I WAS interested to read that Peter Kyle MP has had hundreds of derogatory messages about his spelling and has felt it necessary to publicly declare his dyslexia.

The NHS website states about 10 per cent of people have some degree of dyslexia. Peter's description suggests his condition was pretty restricting until it was diagnosed and he understood how to plan strategies to live with it.

As his life has demonstrated, being dyslexic does not mean you are not intelligent and need not hold you back in your chosen field of work.

Richard Branson, Walt Disney, and Albert Einstein are good examples.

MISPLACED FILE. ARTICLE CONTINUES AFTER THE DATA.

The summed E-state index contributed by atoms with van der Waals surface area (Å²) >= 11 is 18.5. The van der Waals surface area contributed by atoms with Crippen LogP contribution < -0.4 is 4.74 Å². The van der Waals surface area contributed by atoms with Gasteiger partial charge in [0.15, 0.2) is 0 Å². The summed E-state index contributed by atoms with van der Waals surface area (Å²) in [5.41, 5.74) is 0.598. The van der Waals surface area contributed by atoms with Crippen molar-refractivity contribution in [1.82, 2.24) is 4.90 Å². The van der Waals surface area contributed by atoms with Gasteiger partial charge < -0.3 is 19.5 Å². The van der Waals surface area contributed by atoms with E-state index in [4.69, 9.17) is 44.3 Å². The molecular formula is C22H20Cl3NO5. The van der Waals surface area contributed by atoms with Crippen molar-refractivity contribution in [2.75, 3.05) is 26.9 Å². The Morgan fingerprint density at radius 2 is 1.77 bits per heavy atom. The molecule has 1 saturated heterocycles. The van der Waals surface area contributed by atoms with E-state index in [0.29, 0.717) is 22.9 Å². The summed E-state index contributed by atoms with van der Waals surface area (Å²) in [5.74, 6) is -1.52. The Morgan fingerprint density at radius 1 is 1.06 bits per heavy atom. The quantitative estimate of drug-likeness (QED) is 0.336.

Indeed, dyslexia and other "neurodiversities" are often associated with areas of weakness which we "normal" people focus on, but they also often have areas of amazing strength which just need recognising and fostering to enrich all our lives.

When I was advising employers about staff who struggled to work in conventional ways because of dyslexia, I would often recommend they look at the information provided by the Trade Union Congress and Acas on their websites, as well as the NHS.

A local (and national) organisation called Genius Within specialises in assessing neurodiverse adults in the workplace and facilitating appropriate support.

If you struggle at work because of dyslexia, talk to your manager, HR, or Occupational Health about any reasonable adjustments which might help you to perform better.

Play to your strengths!

Dr Steve Waters, Saltdean